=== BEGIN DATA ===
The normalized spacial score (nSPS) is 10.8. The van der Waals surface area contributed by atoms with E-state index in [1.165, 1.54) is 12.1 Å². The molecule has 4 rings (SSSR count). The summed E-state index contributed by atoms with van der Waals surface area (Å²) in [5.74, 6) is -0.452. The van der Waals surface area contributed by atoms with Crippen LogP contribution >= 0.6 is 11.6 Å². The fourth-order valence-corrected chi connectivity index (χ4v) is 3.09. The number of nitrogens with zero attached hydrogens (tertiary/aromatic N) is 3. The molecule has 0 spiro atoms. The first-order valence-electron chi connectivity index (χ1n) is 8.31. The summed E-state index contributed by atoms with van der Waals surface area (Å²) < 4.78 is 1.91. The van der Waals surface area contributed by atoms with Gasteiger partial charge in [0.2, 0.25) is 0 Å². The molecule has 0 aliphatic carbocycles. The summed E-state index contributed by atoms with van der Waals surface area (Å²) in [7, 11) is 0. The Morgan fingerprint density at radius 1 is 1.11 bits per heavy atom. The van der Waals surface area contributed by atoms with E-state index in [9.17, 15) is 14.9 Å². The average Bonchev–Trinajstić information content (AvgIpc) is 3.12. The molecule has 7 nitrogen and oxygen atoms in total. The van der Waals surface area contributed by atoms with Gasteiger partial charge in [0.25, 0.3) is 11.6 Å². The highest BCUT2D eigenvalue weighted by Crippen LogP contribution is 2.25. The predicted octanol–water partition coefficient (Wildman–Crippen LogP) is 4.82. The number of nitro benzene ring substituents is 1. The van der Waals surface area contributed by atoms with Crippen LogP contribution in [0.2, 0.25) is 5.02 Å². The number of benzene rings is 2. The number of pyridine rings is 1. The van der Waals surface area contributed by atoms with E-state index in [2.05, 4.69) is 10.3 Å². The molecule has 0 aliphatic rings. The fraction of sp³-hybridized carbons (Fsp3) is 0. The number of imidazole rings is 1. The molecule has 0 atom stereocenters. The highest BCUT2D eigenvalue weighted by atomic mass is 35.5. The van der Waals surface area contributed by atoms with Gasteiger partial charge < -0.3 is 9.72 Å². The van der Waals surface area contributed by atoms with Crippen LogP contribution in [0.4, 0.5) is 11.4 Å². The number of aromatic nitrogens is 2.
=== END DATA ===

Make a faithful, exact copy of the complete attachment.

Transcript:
The normalized spacial score (nSPS) is 10.8. The van der Waals surface area contributed by atoms with E-state index in [1.165, 1.54) is 12.1 Å². The molecule has 4 rings (SSSR count). The summed E-state index contributed by atoms with van der Waals surface area (Å²) in [5.74, 6) is -0.452. The van der Waals surface area contributed by atoms with Crippen LogP contribution >= 0.6 is 11.6 Å². The fourth-order valence-corrected chi connectivity index (χ4v) is 3.09. The number of nitrogens with zero attached hydrogens (tertiary/aromatic N) is 3. The molecule has 0 spiro atoms. The first-order valence-electron chi connectivity index (χ1n) is 8.31. The summed E-state index contributed by atoms with van der Waals surface area (Å²) < 4.78 is 1.91. The van der Waals surface area contributed by atoms with Gasteiger partial charge in [0.2, 0.25) is 0 Å². The molecule has 0 aliphatic carbocycles. The summed E-state index contributed by atoms with van der Waals surface area (Å²) in [7, 11) is 0. The Morgan fingerprint density at radius 1 is 1.11 bits per heavy atom. The van der Waals surface area contributed by atoms with E-state index in [9.17, 15) is 14.9 Å². The average Bonchev–Trinajstić information content (AvgIpc) is 3.12. The molecule has 7 nitrogen and oxygen atoms in total. The van der Waals surface area contributed by atoms with Gasteiger partial charge in [0.25, 0.3) is 11.6 Å². The highest BCUT2D eigenvalue weighted by Crippen LogP contribution is 2.25. The predicted octanol–water partition coefficient (Wildman–Crippen LogP) is 4.82. The number of nitro benzene ring substituents is 1. The van der Waals surface area contributed by atoms with Crippen LogP contribution in [0.2, 0.25) is 5.02 Å². The number of benzene rings is 2. The number of pyridine rings is 1. The van der Waals surface area contributed by atoms with E-state index in [2.05, 4.69) is 10.3 Å². The molecule has 0 aliphatic rings. The fraction of sp³-hybridized carbons (Fsp3) is 0. The number of imidazole rings is 1. The molecule has 0 atom stereocenters. The highest BCUT2D eigenvalue weighted by atomic mass is 35.5. The van der Waals surface area contributed by atoms with Gasteiger partial charge < -0.3 is 9.72 Å². The van der Waals surface area contributed by atoms with Crippen LogP contribution in [0.4, 0.5) is 11.4 Å². The number of aromatic nitrogens is 2.